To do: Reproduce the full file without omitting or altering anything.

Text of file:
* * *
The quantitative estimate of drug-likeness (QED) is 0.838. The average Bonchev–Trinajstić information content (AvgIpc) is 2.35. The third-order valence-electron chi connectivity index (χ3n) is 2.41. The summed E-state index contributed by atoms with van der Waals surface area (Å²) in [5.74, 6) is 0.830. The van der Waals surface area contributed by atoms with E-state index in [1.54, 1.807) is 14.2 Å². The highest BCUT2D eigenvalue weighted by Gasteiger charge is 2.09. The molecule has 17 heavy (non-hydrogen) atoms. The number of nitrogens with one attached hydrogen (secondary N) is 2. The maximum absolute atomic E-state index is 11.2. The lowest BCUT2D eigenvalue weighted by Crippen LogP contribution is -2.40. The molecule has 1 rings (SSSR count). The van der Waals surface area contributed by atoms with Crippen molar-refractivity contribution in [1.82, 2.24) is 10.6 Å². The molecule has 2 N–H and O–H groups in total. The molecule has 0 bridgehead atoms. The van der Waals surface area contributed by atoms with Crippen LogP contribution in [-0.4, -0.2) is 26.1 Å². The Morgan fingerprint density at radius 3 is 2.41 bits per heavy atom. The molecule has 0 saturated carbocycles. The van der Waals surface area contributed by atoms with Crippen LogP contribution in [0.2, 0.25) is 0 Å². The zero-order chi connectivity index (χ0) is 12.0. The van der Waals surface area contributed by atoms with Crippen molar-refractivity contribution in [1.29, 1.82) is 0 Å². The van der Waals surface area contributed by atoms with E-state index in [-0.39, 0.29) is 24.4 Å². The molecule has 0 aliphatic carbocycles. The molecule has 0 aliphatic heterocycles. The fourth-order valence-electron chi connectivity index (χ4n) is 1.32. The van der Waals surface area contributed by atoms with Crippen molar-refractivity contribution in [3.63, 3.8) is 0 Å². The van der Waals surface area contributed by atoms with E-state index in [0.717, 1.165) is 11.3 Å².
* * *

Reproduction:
The quantitative estimate of drug-likeness (QED) is 0.838. The average Bonchev–Trinajstić information content (AvgIpc) is 2.35. The third-order valence-electron chi connectivity index (χ3n) is 2.41. The summed E-state index contributed by atoms with van der Waals surface area (Å²) in [5.74, 6) is 0.830. The van der Waals surface area contributed by atoms with E-state index in [1.54, 1.807) is 14.2 Å². The highest BCUT2D eigenvalue weighted by Gasteiger charge is 2.09. The molecule has 17 heavy (non-hydrogen) atoms. The number of nitrogens with one attached hydrogen (secondary N) is 2. The maximum absolute atomic E-state index is 11.2. The lowest BCUT2D eigenvalue weighted by Crippen LogP contribution is -2.40. The molecule has 1 rings (SSSR count). The van der Waals surface area contributed by atoms with Crippen molar-refractivity contribution in [1.82, 2.24) is 10.6 Å². The molecule has 2 N–H and O–H groups in total. The molecule has 0 bridgehead atoms. The van der Waals surface area contributed by atoms with Crippen LogP contribution in [-0.4, -0.2) is 26.1 Å². The Morgan fingerprint density at radius 3 is 2.41 bits per heavy atom. The molecule has 0 saturated carbocycles. The van der Waals surface area contributed by atoms with Crippen LogP contribution in [0.2, 0.25) is 0 Å². The zero-order chi connectivity index (χ0) is 12.0. The van der Waals surface area contributed by atoms with Crippen molar-refractivity contribution in [1.29, 1.82) is 0 Å². The van der Waals surface area contributed by atoms with E-state index in [-0.39, 0.29) is 24.4 Å². The molecule has 0 aliphatic carbocycles. The molecule has 0 aliphatic heterocycles. The fourth-order valence-electron chi connectivity index (χ4n) is 1.32. The van der Waals surface area contributed by atoms with Crippen molar-refractivity contribution in [3.63, 3.8) is 0 Å². The van der Waals surface area contributed by atoms with E-state index in [0.717, 1.165) is 11.3 Å².